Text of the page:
$15B in trailing 12-month revenue
$2.2B in TTM EBITDA
$1.5B in TTM free cash flow.
Most recent quarter:
China is booming again.
Cybersecurity issue hurt margins by about 200bps, but they are seeing really strong demand across their Vegas properties.
Regional properties are a bit lackluster.
I think the path to $2B in free cash flow is there, depending on how much capex is required for the Japan buildout.
(Ryan) Balance sheet and liquidity:
$3.3 billion in cash and cash equivalents
They generate just ~$5 billion in EBITDAR and just over $2.2B in EBITDA
$6.5 billion in long-term debt (all due within the next 5 years)
Pretty much all fixed-rate senior notes. Weighted-average interest rate of 5.45%.
Only about $3.25 billion of it is domestic. So the notes due in MGM China are specific to that subsidiary
MGM has said they want to keep their leverage ratio below 4x EBITDAR and they’re at roughly 3.5x right now. They’ve explicitly said that they like taking on debt right now to repurchase shares. Here’s the quote from their CFO “We've been aggressive repurchases of shares. I will say that at these levels of trading in our shares and the value that we think is in there. We would certainly consider taking on some additional financial leverage in order to enable further share repurchases.”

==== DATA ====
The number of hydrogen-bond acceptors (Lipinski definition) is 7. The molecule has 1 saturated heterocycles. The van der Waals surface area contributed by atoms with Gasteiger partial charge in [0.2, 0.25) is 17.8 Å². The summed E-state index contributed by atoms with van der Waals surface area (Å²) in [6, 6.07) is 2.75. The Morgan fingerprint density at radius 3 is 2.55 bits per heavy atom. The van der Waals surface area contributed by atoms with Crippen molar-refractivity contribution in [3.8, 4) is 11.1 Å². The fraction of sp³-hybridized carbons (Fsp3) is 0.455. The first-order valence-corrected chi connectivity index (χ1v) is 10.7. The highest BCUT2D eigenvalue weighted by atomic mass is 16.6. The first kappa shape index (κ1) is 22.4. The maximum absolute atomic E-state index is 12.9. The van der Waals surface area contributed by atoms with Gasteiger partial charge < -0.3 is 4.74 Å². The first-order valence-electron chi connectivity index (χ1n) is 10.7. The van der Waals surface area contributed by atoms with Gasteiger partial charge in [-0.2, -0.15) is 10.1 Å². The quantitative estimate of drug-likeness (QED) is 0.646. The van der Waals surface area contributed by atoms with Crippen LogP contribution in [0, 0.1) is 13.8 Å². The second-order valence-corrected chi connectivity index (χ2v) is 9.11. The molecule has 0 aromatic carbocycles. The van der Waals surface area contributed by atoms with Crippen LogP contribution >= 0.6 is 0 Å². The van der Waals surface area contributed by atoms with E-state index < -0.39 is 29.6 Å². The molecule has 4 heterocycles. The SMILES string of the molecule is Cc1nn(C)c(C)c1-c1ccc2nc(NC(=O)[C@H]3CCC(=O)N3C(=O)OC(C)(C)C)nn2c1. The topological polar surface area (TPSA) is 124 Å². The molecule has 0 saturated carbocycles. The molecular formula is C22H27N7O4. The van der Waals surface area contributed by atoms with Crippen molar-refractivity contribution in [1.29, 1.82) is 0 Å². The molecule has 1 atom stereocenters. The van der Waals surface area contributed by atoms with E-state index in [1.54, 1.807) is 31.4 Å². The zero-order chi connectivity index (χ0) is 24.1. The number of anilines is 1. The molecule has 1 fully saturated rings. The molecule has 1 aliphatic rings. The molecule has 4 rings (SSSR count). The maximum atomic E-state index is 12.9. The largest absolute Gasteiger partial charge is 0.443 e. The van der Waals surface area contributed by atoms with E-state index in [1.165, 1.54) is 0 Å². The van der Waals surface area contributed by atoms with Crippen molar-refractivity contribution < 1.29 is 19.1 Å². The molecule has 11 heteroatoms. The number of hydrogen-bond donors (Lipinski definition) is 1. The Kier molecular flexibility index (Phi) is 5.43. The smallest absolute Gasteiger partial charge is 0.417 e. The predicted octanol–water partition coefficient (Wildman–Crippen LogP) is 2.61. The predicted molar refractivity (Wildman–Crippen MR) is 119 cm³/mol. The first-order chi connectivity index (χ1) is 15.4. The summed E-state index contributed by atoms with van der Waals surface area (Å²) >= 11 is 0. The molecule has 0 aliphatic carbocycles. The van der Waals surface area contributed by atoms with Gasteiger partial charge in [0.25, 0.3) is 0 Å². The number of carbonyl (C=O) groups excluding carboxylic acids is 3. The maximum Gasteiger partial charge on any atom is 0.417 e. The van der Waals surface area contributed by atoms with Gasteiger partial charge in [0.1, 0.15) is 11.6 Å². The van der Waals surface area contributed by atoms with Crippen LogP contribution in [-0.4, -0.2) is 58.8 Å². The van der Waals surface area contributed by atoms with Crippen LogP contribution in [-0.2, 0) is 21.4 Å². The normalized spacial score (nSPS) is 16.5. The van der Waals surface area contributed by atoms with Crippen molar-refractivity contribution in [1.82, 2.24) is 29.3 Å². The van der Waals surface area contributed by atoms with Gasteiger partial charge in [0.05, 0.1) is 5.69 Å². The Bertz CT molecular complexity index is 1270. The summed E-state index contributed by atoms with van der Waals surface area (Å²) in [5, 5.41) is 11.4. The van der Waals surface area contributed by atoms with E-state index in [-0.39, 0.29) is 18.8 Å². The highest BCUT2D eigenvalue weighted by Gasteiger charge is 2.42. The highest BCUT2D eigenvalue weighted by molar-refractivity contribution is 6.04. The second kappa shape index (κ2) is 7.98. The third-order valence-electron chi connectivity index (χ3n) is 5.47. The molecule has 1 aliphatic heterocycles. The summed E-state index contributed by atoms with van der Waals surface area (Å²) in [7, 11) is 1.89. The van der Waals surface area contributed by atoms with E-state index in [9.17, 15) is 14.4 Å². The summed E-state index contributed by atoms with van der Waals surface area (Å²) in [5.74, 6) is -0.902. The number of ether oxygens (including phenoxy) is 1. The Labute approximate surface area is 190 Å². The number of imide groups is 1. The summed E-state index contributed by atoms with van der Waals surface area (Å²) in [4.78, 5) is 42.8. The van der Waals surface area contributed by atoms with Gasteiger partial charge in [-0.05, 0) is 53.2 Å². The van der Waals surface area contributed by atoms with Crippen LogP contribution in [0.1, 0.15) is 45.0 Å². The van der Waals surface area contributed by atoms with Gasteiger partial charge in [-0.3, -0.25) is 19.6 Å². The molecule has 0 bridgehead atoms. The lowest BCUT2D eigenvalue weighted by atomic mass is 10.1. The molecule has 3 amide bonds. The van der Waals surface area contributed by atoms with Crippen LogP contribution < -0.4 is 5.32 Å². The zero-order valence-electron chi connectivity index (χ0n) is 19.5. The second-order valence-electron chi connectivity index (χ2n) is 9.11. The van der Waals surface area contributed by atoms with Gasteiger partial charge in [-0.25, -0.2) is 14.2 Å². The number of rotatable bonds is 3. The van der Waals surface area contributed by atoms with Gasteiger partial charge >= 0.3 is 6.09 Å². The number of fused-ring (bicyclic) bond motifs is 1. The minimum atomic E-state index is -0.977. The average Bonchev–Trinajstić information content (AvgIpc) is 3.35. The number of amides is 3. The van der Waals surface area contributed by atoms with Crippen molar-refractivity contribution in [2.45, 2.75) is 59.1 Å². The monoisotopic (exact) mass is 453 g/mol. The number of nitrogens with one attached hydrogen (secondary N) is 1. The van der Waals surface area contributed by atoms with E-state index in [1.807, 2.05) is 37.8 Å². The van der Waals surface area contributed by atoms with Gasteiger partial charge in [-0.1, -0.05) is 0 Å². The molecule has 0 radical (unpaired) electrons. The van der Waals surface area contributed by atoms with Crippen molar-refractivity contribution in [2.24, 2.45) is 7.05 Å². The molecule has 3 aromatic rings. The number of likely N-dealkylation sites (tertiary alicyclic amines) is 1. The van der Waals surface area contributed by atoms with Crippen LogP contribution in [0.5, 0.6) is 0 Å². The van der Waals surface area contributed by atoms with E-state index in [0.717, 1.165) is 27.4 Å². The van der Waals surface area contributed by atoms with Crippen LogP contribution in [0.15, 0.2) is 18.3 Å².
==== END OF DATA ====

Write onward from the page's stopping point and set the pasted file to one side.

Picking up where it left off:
This one is going to be confusing
First, I am valuing the China business at zero. If you don’t do this, I don’t think you are being honest with the facts on the ground in the country (as well as your circle of competence, most likely)
Second, you can assign whatever value you want to BetMGM. It seems like it will be valuable but there is still a lot of uncertainty.
Third, I took the segment EBITDAR for regionals/Vegas and added them up over the last twelve months. Then, I subtracted SBC and corporate overhead costs
On that, you get an EV/earnings of 4.2
If you subtract TTM interest expense and the $600 million in guided maintenance capex, you get an EV/FCF of 5.7
MGM China is publicly traded in Hong Kong
(Ryan) I think if I were to start sports betting, BetMGM would be the most appealing to me thanks to all the rewards that you can get and redeem in person.
(Brett) Clearly a good collection of brands. Not much else to say.